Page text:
On Friday, Governor O'Malley proposed a referendum on slots that would allow up to 15,000 machines in five Maryland locations. The legislation, which appears likely to pass during the special session calls for a referendum in November 2008. The referendum would put slots at five locations:
- Allegheny County, on state property near the Rocky Gap resort;
- Anne Arundel County, within two miles of the Baltimore-Washington Parkway;
- Baltimore City at a non-residential area within a half mile of Interstate 95 and Md 295;
- Cecil County within two miles of Interstate 95; and
- Worcester County within a mile of US 50 and MD 589.
Now this last one caught my eye; it's not that far from where I live. Ocean Downs Raceway is in that area.
Since Governor Ehrlich first proposed slots in 2002, Ocean Downs has been one of the locations considered. As the various proposals have come and gone, Ocean Downs has been included and then excluded. Now it's in again.
There is concern in Worcester County that having a large slots venue in the county will increase congestion, increase crime and generally mess things up. In Ocean City, in particular, opposition has been vehement, largely on the grounds that it would change the 'family' nature of the resort and drain vacation dollars that would otherwise be spent in the resort.
I see things differently.
Worcester county employment is heavily oriented toward summer resort activities, agriculture and construction. The unemployment rate annually fluctuates between about three percent in the summer to well over ten percent in the winter. The slots would provide a sigificant number of year-round jobs that would pay a decent wage.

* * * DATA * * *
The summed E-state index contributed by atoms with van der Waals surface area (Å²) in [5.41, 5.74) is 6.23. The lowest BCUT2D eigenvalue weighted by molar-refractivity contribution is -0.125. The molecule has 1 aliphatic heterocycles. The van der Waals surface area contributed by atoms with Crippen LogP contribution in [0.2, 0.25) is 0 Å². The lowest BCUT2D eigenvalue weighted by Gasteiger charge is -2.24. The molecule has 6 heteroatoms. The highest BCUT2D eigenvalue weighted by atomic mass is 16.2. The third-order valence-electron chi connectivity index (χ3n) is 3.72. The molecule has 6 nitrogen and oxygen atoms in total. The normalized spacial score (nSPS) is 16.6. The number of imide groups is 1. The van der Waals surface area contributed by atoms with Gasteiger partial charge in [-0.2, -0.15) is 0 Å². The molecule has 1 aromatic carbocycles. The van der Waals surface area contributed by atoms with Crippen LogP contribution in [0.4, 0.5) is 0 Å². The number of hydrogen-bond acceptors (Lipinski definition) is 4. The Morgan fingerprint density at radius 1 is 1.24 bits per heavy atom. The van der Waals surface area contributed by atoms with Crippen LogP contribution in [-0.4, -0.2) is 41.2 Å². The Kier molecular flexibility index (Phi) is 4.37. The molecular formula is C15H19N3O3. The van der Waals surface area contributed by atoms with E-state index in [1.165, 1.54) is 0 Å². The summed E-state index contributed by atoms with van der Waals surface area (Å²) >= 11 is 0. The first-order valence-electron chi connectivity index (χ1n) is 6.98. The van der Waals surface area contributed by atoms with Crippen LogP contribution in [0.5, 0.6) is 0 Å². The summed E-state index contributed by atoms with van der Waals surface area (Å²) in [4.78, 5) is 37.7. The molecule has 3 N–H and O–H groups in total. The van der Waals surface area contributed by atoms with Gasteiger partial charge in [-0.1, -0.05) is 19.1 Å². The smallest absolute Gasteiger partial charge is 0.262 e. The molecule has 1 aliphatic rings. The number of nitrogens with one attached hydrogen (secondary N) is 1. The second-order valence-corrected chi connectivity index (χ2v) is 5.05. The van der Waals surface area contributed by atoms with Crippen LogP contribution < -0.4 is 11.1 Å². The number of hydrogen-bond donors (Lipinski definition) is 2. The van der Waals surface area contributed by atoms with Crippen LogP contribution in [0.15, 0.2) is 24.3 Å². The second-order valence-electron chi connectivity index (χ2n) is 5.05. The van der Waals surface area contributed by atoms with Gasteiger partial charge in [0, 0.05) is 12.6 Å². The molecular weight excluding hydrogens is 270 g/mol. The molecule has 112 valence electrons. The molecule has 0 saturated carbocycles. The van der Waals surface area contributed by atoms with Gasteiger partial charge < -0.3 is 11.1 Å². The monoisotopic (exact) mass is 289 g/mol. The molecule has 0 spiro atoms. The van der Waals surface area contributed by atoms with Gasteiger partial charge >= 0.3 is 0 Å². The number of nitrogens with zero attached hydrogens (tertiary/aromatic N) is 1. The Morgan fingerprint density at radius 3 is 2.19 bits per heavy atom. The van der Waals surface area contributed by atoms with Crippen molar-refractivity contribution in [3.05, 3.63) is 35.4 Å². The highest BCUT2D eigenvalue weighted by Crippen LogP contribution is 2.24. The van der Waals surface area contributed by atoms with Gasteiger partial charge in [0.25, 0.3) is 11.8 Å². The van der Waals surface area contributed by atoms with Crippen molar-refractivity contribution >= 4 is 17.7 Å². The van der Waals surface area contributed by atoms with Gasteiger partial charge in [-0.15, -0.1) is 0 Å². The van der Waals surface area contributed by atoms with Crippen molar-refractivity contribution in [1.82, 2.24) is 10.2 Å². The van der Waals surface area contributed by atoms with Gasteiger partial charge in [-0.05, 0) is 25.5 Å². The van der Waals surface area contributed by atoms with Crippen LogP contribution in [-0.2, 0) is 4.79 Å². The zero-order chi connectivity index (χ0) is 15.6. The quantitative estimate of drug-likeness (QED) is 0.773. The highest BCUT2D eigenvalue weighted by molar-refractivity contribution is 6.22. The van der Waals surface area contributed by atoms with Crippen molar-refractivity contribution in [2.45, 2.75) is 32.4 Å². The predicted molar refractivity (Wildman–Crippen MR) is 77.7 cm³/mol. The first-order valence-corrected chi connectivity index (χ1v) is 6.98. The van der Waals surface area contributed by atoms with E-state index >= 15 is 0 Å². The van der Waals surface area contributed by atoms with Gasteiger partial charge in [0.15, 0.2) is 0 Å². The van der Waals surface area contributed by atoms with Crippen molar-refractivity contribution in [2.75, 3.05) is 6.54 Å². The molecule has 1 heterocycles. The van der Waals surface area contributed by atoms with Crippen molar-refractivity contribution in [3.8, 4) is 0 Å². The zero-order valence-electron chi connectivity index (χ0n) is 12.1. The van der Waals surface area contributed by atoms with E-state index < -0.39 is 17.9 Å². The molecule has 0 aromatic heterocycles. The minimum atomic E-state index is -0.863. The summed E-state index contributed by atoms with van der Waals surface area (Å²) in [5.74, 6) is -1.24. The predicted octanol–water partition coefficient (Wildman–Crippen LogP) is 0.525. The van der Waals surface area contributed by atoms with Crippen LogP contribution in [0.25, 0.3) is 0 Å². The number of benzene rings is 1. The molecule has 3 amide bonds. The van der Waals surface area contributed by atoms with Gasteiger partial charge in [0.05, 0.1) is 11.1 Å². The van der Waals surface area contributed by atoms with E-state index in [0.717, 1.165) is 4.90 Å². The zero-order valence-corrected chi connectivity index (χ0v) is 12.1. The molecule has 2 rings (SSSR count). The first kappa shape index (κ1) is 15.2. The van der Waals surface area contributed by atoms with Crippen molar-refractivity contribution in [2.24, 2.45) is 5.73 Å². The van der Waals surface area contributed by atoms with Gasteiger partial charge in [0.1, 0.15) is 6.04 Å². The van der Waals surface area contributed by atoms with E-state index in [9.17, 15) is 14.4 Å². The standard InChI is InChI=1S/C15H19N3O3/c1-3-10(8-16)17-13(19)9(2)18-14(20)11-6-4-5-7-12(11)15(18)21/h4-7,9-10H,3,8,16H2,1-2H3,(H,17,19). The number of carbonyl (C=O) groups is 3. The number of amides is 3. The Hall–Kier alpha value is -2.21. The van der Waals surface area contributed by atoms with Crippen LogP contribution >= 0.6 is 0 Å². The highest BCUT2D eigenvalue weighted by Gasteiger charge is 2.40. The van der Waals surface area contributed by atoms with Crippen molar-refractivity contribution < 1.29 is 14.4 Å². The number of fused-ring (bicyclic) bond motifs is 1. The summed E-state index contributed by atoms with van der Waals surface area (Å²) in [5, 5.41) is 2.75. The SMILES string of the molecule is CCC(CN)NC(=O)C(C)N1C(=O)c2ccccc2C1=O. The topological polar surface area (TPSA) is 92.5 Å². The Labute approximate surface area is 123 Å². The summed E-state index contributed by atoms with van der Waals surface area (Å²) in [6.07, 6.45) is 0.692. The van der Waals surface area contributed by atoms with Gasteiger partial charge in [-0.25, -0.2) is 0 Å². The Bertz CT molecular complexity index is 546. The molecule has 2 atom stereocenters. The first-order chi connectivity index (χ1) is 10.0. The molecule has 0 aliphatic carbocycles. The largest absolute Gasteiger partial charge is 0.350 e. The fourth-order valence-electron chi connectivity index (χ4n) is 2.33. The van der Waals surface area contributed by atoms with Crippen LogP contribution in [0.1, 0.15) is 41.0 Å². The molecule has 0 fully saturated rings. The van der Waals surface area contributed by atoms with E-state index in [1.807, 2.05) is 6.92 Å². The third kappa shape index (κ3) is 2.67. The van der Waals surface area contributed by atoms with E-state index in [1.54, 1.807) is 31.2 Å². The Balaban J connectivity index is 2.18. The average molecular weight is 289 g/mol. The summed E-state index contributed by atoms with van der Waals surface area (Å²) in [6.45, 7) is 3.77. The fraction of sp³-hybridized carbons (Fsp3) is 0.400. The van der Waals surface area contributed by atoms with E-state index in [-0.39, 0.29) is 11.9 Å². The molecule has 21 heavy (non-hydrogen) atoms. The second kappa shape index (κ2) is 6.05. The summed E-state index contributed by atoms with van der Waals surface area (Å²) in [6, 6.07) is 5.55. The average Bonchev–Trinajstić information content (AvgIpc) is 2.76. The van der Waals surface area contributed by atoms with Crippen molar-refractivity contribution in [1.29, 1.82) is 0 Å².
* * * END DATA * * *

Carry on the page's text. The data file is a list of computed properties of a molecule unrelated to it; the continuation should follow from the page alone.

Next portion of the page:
The decent wage is important; according to the Maryland Statistical Handbook, Worcester County ranks LAST in the state in average wage per job. The average wage here is only 58% of the statewide average.
Ocean City is a fine summer resort, but they have been complaining for several years that business there is stagnating. Many people attribute this stagnation to the increased cost of vacationing there, particularly lodging costs which have inflated along with real estate prices. The city and the county have recently decided to increase the room tax to attract more visitors (some sharp minds at work there).
The establishment of a slots venue a couple miles away from Ocean City will significantly increase the number of visitors year-round, not just in the crowded summer months. What Ocean City loses in money going to slots will be more than made up by the overall increase in visitors, particularly in the winter months when, on most days, you could shoot a cannon down the boardwalk and not worry about hitting someone.
I'm sure the good people of Worcester County will vote against slots in the referendum next year, but I'm thinking that the current 70+% approval rating for slots in the state as a whole will lead to a win for the referendum. In the meantime, get ready for lots of campaigning both ways. It will be an interesting year.